domingo, 4 de janeiro de 2009

The Katurran Journey: The good, the bad and the ugly

The Katurran Odyssey, as you may agree, is a beutifull book. Created by the Star War designer Terryl Whitlacth and the screenwriter David Michael Wieger, certainly this is a master piece in many aspects. The ilustrations are simply amazing and breath taking; both the landscapes, the seascapes, and above all the characters, are beutifully ilustrated; I specifically enjoyed the bats, birds and pterosaurs flying in a the brightly coloured sky. The main character, Katook the lemur, is as cute as a real lemur (his blue eyes make him very beutifull as well, but still I prefer the brown eyed primates), and Quigga is better than all quagga pictures I've seen; I'm now ashamed for having never seen one alive (no one nowdays can anyway). The sea is beutifully decorated in a scene by beutifull fish, cetaceans and icthyosaurs, and Gamic's spectral appearence strongly reminds me of an aye-aye (oh wait, he's an aye-aye). The bone crushers (if they are hyenas, hyenodonts or mesonychians, I have no idea) and the other predators have that charm only real carnivores have, and the golden monkey city strongly is superior in terms of beuty to even the Indian temples or the mayan pyramids. Indeed, everything is beutifull.

However, everything beutifull has its dark side, and The Katurran Odyssey is no exception. Beneath these layers of magnificience lay sublimal messages that are simply horrible to me, and yet very obvious (otherwise I wouldn't be wasting my time writing this crap). Thats why I actually have to sadly compare this book with a series that I, and many other sane people, hate: The Chronicles of Narnia.

Perhaps the most obvious message this book transmits is religion. The story has a particular character that makes obvious what I'm saying. The Fossah (note: mispelling of the word "Fossa", though the word is spelled somewhat like that, in english obviously [I won't involve portuguese because I know english speakers can't pronounce portuguese words correctly]) is obviously the author's answer to C.S. Lewis Aslan: he seems to be (no, he IS) an alegory for Jesus (and he's a feliforme mammal, thus making the connections even more obvious, though I can't accuse the jerks of copyrighting), or at least of the christian God (whereas Jesus and God are supposed to be one and the same I have no fuckin' idea; thats why I'm not christian, as I don't believe in things that contradict themselves!). After all, he is a supernatural figure who is also supposedly the creator of Katurran's world, and most importantly he was also alongside Katook during the whole story and is worshipped by at least the lemurs. Not to mention the fact that he also has his "angels", the swifts and the butterflies. And a heaven like place.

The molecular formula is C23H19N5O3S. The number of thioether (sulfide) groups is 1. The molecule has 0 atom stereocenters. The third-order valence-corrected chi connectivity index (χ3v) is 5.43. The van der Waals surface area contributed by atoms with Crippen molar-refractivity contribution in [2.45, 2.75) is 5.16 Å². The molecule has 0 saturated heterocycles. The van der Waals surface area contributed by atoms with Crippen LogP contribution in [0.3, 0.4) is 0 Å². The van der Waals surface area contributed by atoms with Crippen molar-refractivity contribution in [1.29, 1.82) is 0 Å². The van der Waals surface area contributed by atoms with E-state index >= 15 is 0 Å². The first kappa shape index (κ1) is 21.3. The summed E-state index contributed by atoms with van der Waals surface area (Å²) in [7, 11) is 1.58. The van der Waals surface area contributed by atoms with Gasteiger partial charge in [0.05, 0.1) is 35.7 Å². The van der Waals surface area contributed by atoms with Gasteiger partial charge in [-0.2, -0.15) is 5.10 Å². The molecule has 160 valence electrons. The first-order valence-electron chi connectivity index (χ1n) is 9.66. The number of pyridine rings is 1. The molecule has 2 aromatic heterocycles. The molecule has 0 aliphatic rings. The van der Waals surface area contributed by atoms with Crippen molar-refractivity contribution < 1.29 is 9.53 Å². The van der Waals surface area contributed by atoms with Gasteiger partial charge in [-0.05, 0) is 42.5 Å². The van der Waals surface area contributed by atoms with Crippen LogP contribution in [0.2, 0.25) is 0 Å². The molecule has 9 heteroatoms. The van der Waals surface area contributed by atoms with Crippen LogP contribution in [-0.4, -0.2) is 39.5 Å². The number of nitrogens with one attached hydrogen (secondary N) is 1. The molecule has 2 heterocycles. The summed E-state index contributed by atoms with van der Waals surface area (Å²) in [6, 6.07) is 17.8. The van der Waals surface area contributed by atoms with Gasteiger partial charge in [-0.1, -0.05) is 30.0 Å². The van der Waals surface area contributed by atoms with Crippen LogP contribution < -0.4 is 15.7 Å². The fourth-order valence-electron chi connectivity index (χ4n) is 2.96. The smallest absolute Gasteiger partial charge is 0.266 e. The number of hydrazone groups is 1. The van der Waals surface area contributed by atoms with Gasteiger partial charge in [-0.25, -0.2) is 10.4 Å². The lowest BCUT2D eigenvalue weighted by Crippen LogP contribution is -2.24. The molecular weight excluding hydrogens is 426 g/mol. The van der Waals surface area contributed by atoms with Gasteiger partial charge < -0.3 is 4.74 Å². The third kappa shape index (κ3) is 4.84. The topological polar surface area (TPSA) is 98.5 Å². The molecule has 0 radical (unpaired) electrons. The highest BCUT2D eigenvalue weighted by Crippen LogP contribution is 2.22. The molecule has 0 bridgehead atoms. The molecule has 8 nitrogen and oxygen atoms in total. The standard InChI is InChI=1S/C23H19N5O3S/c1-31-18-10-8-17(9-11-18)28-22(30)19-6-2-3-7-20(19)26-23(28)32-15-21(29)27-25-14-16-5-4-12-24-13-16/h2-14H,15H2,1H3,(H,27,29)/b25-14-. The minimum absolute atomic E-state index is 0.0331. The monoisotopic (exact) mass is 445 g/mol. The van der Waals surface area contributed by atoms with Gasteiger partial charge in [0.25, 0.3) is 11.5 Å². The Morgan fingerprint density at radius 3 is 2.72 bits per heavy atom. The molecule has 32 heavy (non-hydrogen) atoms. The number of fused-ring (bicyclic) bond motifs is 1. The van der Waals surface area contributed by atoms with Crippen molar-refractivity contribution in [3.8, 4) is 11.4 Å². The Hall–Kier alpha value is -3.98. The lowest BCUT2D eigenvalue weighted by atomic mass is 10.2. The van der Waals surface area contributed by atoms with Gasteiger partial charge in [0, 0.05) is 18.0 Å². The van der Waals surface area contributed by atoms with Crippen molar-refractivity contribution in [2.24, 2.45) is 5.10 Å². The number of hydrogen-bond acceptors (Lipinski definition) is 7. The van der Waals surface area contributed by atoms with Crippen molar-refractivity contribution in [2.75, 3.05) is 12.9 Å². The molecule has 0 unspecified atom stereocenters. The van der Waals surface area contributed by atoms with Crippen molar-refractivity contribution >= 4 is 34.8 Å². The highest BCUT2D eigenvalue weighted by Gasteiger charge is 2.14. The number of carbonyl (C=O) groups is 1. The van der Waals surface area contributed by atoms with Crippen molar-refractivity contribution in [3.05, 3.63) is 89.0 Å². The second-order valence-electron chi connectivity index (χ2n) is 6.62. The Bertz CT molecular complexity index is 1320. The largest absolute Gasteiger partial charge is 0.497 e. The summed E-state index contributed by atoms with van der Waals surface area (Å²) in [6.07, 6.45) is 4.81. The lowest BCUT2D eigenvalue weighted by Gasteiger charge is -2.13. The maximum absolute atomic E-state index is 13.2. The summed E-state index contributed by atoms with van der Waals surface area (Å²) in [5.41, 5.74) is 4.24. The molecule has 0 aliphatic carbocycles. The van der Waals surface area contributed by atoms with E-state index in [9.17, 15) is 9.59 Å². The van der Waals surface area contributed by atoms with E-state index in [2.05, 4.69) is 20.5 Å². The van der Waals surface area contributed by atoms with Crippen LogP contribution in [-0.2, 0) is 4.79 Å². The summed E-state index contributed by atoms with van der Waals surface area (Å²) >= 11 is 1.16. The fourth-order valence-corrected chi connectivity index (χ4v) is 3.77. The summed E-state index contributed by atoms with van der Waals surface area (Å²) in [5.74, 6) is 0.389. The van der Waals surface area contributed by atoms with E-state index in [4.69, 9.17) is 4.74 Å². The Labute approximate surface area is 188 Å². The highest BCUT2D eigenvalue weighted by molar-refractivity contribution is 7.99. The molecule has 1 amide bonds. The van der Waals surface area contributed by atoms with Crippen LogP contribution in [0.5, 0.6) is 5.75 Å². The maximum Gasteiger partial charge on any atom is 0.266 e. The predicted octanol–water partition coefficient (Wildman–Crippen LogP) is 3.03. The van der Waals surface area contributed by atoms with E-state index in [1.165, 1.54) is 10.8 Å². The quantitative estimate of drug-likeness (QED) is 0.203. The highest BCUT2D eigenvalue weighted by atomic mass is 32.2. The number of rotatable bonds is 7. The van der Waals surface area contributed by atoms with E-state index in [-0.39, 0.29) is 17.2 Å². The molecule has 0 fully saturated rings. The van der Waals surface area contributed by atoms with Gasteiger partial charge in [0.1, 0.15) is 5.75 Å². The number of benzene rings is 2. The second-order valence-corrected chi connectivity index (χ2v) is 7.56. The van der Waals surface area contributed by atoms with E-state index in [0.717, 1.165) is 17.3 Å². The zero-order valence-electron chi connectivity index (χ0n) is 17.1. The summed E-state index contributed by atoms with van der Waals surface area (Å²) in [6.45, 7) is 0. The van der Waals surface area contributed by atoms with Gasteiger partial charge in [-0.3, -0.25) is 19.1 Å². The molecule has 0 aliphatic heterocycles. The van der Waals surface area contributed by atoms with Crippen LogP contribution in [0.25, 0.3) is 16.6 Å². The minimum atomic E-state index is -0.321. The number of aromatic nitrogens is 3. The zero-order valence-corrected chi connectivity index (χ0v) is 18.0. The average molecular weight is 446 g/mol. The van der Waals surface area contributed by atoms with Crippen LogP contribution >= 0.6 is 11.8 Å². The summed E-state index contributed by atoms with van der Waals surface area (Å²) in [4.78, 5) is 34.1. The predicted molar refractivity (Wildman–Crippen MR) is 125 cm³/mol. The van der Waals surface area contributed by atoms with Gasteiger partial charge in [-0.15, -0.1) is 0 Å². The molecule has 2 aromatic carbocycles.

The problem is not the fact this book promotes religion (in fact, I don't mind to read christian literature as long as there's tolerance towards other beliefs), but it also promotes aspects of religion that are morally dangerous. I hope the authors did this as an accident, otherwise they need to explain me a lot of things.

The first is creationism. There's not a single non-avian dinosaur in the whole movie (which lead a critic to say that they show other "prehistoric stars"; check this book's site), but many other prehistoric animals appear, from the Mesozoic Archeopteryx, icthyosaurs and pterosaurs to the Cenezoic mammoths, terror birds, Osteodontornis (a sea bird), Zeuglodon (a primitive whale) and Thylacosmilus (a saber toothed marsupial), as well as the recently extinct thylacine and quagga. All these creatures are seen side-by-side with modern animals (most of them endangered), so its hard to believe a shade of creationism prommotion is absent. I don't need to say why creationism is bad, and if you don't know just contact me and I'll tell ya.

The other is racism and/or specieism (and religious intolerance; keep readin'). Like in many christian fantasy series (Narnia, Lord of the Rings, Harry Potter [yep, J.K. Rowling is christian], etc.), the villains belong to a specific specie, instead of having antagonists of the same species of the heros. The golden monkeys are an obvious example, and being endangered as they are it would give them a bad image, thus proving fatal for their conservation. Even more outrageous is having the evil priest Gamic as an aye-aye, already in trouble because of religious practises in Madagascar of killing any aye-aye that appears in front of a person. The fact the golden monkeys worship themselves is also an attack to LaVeyan Satanism, and showing the Koloboos as wise but cold is almost like saying "if you are smart then you are evil!"

Thus, while its a beutifull work of art, it certainly its an imoral book

(Yes, I know I got the title wrong; however, while I left the post's title alone, I corrected the title in the message)

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